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I am applying for graduate studies in the US and in my statement of purpose I mention the name of a book and it's author, as the book is very relevant to my previous research work and the author is working in the university I am applying too.

Is this okay, or should I not mention the book's name?

If it is okay should I quote the book's title or should I do any special formatting regarding this reference?

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    What is it that worries you? Mentioning relevant references in your statement of purpose is fine. Are you worried that highlighting a book by someone at this university will look like empty flattery? I wouldn't worry about this, unless you are writing something really over the top in praise of this book. When you talk about not mentioning the book's name, do you mean not mentioning the book at all, or just referring to it cryptically without naming it? I would recommend against the latter (if you are going to mention the book, you might as well be clear). – Anonymous Mathematician Nov 15 '13 at 14:34
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    Well yes I am afraid it will bring me harm more than good. I just mention that when I started my research I had to read a lot of relevant papers and books such as XYZ book authored by Professor X. – The Hiary Nov 15 '13 at 14:43
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    I guess I'm puzzled as to why mentioning a book would be harmful in the first place. I can think of various scenarios in which it might be a problem (for example, if it's a really controversial book), but under ordinary circumstances I don't see why it would provoke a negative reaction. – Anonymous Mathematician Nov 15 '13 at 20:15
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    It is not a controversial book at all (it is a mathematics book actually) but the thing is when I searched the internet about mentioning a book's name in my statement of purpose I didn't find anyone that has done it before in my field of study (computer science) but some English literature applicants do mention books in their statements and they get asked specific questions from or about the books they mention. – The Hiary Nov 16 '13 at 5:09
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As mentioned in the comments by Anonymous Mathematician, there won't be a problem with mentioning a book that you read in your statement of purpose. If your statement of purpose has a list of references, you can include it there and just use the standard referencing style to cite it. If you don't need a list of references, then just cite the book in the text, e.g., "Reading the book 'A nice mathematics book' by , I found that...".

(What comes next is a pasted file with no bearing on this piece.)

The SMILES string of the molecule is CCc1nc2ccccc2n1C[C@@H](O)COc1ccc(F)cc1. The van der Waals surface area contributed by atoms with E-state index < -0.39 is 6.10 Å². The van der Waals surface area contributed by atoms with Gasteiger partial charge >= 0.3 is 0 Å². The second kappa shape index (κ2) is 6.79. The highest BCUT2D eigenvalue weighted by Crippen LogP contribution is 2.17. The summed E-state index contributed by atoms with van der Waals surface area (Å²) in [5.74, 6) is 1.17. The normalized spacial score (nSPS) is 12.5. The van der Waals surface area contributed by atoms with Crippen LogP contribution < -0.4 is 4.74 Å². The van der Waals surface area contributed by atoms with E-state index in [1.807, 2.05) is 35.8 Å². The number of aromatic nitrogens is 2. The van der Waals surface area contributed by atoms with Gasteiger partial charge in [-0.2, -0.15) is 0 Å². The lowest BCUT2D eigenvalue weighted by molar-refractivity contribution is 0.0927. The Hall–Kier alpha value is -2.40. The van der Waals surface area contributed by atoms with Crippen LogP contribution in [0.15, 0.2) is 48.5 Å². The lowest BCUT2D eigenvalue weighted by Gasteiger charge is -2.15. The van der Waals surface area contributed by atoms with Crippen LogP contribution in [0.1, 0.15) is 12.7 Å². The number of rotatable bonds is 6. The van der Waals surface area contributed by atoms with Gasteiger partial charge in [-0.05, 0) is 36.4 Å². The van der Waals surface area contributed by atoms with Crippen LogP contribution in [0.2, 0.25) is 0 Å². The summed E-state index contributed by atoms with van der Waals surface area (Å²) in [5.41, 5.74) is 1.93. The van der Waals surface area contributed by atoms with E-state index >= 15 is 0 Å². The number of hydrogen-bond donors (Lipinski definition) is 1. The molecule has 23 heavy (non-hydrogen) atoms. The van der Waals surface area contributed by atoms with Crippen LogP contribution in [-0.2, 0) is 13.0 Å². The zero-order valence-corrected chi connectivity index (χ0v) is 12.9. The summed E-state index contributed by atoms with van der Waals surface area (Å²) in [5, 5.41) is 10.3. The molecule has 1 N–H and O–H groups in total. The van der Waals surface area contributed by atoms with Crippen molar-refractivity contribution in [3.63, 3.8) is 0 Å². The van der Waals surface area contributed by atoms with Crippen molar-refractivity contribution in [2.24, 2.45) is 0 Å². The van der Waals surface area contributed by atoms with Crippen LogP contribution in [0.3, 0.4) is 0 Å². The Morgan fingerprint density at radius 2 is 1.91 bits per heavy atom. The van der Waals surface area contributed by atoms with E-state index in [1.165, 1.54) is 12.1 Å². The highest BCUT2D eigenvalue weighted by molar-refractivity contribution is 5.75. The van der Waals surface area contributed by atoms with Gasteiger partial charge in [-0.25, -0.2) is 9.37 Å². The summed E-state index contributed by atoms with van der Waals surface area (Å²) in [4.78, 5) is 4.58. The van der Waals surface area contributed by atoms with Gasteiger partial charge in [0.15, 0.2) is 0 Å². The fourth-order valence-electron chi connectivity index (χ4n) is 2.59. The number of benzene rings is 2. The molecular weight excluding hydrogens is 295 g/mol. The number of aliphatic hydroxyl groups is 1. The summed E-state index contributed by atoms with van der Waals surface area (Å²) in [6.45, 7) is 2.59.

The difficult part will be to make citing the book really worth putting it in your statement of purpose. Which books someone read is probably not as important for computer science students as it is for students of literature. Think about the following questions, as examples:

  • How did reading this book influence your decision to apply for graduate studies?
  • In which way will your planned research build upon what you learnt in this book?
  • Does the book define research problems that you are planning to tackle?

If you cannot write something along these lines when referring to this book, then I am not sure that it would be worth writing that you read it.

  • I agree with the need of assessing why a book title there, and why that particular book title. If it's a book that is simply related to your previous research (and not future research) and it's by a professor at your school, the reasons are weak. Also, from the point of style, saying "to read a lot of relevant papers and books such as XYZ book authored by Professor X" hurts the balance between papers and books. This sentence would make the reader wonder even more why that book, further prompting the importance of making the book relevant to you personally. – Penguin_Knight Nov 19 '13 at 19:54
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Yes, it is perfectly acceptable, if not expected, for research statements (aka "statements of purpose") in computer science PhD applications to include references to the research literature. I recommend citing them exactly as you would in a research paper.

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